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Thursday, May 31, 2012

The Best Camaro

By Miguel Caparros
Being completely caught off guard by the introduction and success of the 1964 Ford Mustang, Chevrolet took 3 years to field a competitor. The 1967 Camaro was the right response. Chevrolet went with the platform that would also be shared with the Nova. This platform also had room in the engine compartment for the full inventory of Chevrolet engines, from the inline 6 to the 327 and 396 V8's. The first year out, the Camaro had the Mustang covered on horsepower. It was this great flexibility in power trains and trim packages that helped Chevrolet catch up in sales by 1969.
 The 1969 Camaro went through a body redesign that changed the character of the car substantially. The Camaro was a larger car than the Mustang, the styling for 69 was more of a separate identity than a copy of the Pony car. For what turned out to be a one year body, the designers got it right. The Character lines on the box fenders worked real well with the new larger more distinct grill and the updated tail light panel. The roof was the only panel carried over. But it was out on the streets that the car earned its respect. With the wider stance and the way the tires sat inside the fenders the car looked great from every angle. It was Chevrolet's marketing genius that allowed the order of a six cylinder in the same package as one with a big 427 under the hood. At the other end of the spectrum a bare bones stripped car with drum brakes and no sound insulation or power steering could be had with the 427 engine for street racing and Drag racing.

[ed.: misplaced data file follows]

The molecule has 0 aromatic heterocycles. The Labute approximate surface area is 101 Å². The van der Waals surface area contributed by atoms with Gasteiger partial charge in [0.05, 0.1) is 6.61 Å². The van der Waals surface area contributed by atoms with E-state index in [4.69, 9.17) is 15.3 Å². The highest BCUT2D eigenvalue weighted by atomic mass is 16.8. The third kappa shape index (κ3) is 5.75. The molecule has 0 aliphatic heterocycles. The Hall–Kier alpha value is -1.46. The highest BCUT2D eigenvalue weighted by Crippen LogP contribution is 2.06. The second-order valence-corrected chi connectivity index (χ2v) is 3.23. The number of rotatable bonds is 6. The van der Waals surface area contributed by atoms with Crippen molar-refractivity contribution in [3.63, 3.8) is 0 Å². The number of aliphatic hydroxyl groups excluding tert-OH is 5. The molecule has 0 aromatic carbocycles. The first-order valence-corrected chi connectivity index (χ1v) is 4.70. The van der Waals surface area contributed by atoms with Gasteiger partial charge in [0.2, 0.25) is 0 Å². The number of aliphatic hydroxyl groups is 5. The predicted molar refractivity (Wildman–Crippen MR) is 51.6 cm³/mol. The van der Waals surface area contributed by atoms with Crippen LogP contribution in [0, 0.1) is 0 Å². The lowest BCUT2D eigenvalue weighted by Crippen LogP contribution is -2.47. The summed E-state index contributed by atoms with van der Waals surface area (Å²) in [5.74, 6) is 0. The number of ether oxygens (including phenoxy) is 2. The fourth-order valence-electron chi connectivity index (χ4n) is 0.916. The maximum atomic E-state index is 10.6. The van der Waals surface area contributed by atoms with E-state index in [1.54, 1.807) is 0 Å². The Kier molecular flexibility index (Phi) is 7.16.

The example in this video is the atypical 1969 Camaro, A Rally Sport Package 350 high performance V8 with a 4 speed. Enough power and looks to please and well behaved enough to be enjoyed in the daily commute. This was a period in time when quality was nowhere near job one. Cars were still routinely traded every 3 years, Rust and lack of proper rust prevention took its toll on these cars too. Lets not forget that the youthful age of the buyers made for a fickle bunch of owners. Somehow they survived to the point you can actually build a new Camaro or Mustang from aftermarket parts.   

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